SEATTLE - Local civil rights organizations are calling for more help and resources to combat violence impacting Asian American Native Hawaiian and Pacific Islander communities in Washington.
They say the racist vandalism that recently struck the historic Wing Luke Museum in Seattle's Chinatown-International District highlights deeper concerns among neighborhoods with Asian American residents.
Police Wait Times
"It was so loud that it was actually shaking the seats in the theater," said Stan Shikuma, Co-President of the Japanese American Citizens League Greater Seattle Chapter.
Shikuma was taking an after-hours tour at the museum with another social justice group, when police say Craig Milne used a sledgehammer to shatter nine windows at the museum on the night of Sept. 14.
Shikuma and others kept Milne at the scene in Canton Alley, but say they waited more than 50 minutes for police to arrive.
"There were at least 5 calls to 911, and I think at the end, they told folks not to call about it anymore."
Seattle Police say after the initial call came at 5:22 pm and officers arrived at 6:14 pm.
Shikuma says this is part of a broader "pattern of neglect" when it comes to Asian-American communities crying out for help.
This summer, SPD says there have been at least 14 home invasions where burglars targeted homeowners of Asian descent in South Seattle. In some cases, these suspects even threatened children.
SPD acknowledged that in some cases, there had been a 15 to 20-minute delay in reporting the crimes, due to language barriers.
"She had limited value"
In September, body camera video of Seattle Police Officer Daniel Auderer sparked worldwide outrage after he was heard laughing and joking about 23-year-old Jaahnavi Kandula, in part saying "She was 26 anyway, she had limited value."
Kandula was a grad student from India that was hit and killed by a Seattle PD patrol car in January 2023.
The culmination of these incidents has local civil rights organizations calling for more accountability and help from Seattle city leaders in this new petition.
The petition is addressed to Mayor Bruce Harrell, City Attorney Ann Davison, and CM Tammy Morales and requests the following:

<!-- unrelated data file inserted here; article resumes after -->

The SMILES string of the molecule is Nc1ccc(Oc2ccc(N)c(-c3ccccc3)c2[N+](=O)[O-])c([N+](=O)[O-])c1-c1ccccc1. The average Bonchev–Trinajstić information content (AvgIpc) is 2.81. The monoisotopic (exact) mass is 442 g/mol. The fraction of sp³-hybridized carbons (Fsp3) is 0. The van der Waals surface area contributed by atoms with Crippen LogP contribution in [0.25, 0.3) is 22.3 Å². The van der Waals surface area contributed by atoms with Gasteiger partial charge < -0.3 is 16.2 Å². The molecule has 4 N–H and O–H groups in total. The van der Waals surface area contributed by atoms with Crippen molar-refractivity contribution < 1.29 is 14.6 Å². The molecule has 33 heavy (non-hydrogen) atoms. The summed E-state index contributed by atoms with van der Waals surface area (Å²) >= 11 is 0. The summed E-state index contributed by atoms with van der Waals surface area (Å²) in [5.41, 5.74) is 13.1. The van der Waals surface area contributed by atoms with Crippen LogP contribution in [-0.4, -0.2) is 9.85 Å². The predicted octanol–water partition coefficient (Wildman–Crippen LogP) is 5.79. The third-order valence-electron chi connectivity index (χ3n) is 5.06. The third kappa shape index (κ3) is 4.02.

1. Immediately assign two community service officers/safety coordinators to assist south Seattle residents and work with community organizations
2. The Mayor and Police Chief hold a press conference in the CID immediately to state their support of the CID and the API Community, and their zero tolerance for any anti-Asian activity throughout the City
3. Publish safety tips in multiple API languages safety tips in API newspapers and the media
4. Fund two safety coordinators for South Seattle
5. Convene a public safety task force to work collaboratively with our impacted communities
6. Refund youth programs like Seattle Youth Initiatives that can prevent and redirect youth away from crime towards positive pursuits
"So if you go to Medina, Mercer Island, Queen Anne, you don’t see a cop car on every corner, said Shikuma. "They’re very safe areas, because they have more resources. They have better schools, better parks, cleaner streets, safer sidewalks, and we would like to see that, some of that at least in the CID and south end."
So far, the petition has the support of the Chinese American Citizens Alliance, Seattle, Filipino American Political Action Group of WA, Japanese American Citizens League Greater Seattle Chapter and OCA Asian Pacific American Advocates of Greater Seattle, but Connie So says more are interested in joining.
"Asian Americans will have to come together, and we welcome all allies and supporters who had enough of all this violence." said Connie So, President of OCA Asian Pacific American Advocates of Greater Seattle.